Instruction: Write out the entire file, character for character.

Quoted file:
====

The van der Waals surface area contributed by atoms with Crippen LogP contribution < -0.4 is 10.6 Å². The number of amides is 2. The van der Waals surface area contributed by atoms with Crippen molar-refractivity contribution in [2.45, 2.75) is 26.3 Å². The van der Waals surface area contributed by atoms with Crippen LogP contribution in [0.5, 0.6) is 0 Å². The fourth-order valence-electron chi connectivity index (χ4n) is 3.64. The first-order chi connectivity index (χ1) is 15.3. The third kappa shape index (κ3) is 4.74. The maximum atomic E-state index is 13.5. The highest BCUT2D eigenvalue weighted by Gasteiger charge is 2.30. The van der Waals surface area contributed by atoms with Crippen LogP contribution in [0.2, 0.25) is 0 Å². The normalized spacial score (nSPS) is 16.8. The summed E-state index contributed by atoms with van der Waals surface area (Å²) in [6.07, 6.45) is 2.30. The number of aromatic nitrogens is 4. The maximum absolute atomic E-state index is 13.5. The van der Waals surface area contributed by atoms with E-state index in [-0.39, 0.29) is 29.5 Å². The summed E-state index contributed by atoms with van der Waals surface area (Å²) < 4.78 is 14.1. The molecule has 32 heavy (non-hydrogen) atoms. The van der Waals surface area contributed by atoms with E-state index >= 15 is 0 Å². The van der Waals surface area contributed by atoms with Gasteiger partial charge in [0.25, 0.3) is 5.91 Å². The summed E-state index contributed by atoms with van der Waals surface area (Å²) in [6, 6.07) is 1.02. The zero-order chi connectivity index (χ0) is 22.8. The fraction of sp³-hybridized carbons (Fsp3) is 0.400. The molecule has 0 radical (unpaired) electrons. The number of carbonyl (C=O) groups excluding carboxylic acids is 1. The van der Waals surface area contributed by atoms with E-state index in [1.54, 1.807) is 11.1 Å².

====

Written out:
The van der Waals surface area contributed by atoms with Crippen LogP contribution < -0.4 is 10.6 Å². The number of amides is 2. The van der Waals surface area contributed by atoms with Crippen molar-refractivity contribution in [2.45, 2.75) is 26.3 Å². The van der Waals surface area contributed by atoms with Crippen LogP contribution in [0.5, 0.6) is 0 Å². The fourth-order valence-electron chi connectivity index (χ4n) is 3.64. The first-order chi connectivity index (χ1) is 15.3. The third kappa shape index (κ3) is 4.74. The maximum atomic E-state index is 13.5. The highest BCUT2D eigenvalue weighted by Gasteiger charge is 2.30. The van der Waals surface area contributed by atoms with Crippen LogP contribution in [0.2, 0.25) is 0 Å². The normalized spacial score (nSPS) is 16.8. The summed E-state index contributed by atoms with van der Waals surface area (Å²) in [6.07, 6.45) is 2.30. The number of aromatic nitrogens is 4. The maximum absolute atomic E-state index is 13.5. The van der Waals surface area contributed by atoms with E-state index in [-0.39, 0.29) is 29.5 Å². The summed E-state index contributed by atoms with van der Waals surface area (Å²) < 4.78 is 14.1. The molecule has 32 heavy (non-hydrogen) atoms. The van der Waals surface area contributed by atoms with E-state index >= 15 is 0 Å². The van der Waals surface area contributed by atoms with Gasteiger partial charge in [0.25, 0.3) is 5.91 Å². The summed E-state index contributed by atoms with van der Waals surface area (Å²) in [6, 6.07) is 1.02. The zero-order chi connectivity index (χ0) is 22.8. The fraction of sp³-hybridized carbons (Fsp3) is 0.400. The molecule has 0 radical (unpaired) electrons. The number of carbonyl (C=O) groups excluding carboxylic acids is 1. The van der Waals surface area contributed by atoms with E-state index in [1.54, 1.807) is 11.1 Å².